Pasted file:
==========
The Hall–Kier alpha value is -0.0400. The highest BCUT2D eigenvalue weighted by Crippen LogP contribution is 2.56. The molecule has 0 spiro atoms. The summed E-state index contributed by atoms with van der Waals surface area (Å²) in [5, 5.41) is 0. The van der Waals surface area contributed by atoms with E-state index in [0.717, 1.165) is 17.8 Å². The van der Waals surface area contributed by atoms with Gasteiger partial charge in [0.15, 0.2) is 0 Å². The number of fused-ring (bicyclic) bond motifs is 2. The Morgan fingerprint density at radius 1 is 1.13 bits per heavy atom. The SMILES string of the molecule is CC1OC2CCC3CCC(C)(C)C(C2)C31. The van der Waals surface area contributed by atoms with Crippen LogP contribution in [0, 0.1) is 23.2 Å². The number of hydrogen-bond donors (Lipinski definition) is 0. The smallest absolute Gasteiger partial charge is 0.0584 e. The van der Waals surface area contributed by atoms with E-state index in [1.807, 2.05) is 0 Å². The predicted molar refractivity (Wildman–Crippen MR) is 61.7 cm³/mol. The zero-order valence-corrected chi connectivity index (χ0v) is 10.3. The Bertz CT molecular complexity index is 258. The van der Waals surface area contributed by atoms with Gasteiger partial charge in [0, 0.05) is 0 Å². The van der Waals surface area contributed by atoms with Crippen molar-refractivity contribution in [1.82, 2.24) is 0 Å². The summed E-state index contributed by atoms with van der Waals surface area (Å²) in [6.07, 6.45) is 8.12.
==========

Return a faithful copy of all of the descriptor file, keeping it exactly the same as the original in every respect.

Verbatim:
The Hall–Kier alpha value is -0.0400. The highest BCUT2D eigenvalue weighted by Crippen LogP contribution is 2.56. The molecule has 0 spiro atoms. The summed E-state index contributed by atoms with van der Waals surface area (Å²) in [5, 5.41) is 0. The van der Waals surface area contributed by atoms with E-state index in [0.717, 1.165) is 17.8 Å². The van der Waals surface area contributed by atoms with Gasteiger partial charge in [0.15, 0.2) is 0 Å². The number of fused-ring (bicyclic) bond motifs is 2. The Morgan fingerprint density at radius 1 is 1.13 bits per heavy atom. The SMILES string of the molecule is CC1OC2CCC3CCC(C)(C)C(C2)C31. The van der Waals surface area contributed by atoms with Crippen LogP contribution in [0, 0.1) is 23.2 Å². The number of hydrogen-bond donors (Lipinski definition) is 0. The smallest absolute Gasteiger partial charge is 0.0584 e. The van der Waals surface area contributed by atoms with E-state index in [1.807, 2.05) is 0 Å². The predicted molar refractivity (Wildman–Crippen MR) is 61.7 cm³/mol. The zero-order valence-corrected chi connectivity index (χ0v) is 10.3. The Bertz CT molecular complexity index is 258. The van der Waals surface area contributed by atoms with Gasteiger partial charge in [0, 0.05) is 0 Å². The van der Waals surface area contributed by atoms with Crippen molar-refractivity contribution in [1.82, 2.24) is 0 Å². The summed E-state index contributed by atoms with van der Waals surface area (Å²) in [6.07, 6.45) is 8.12.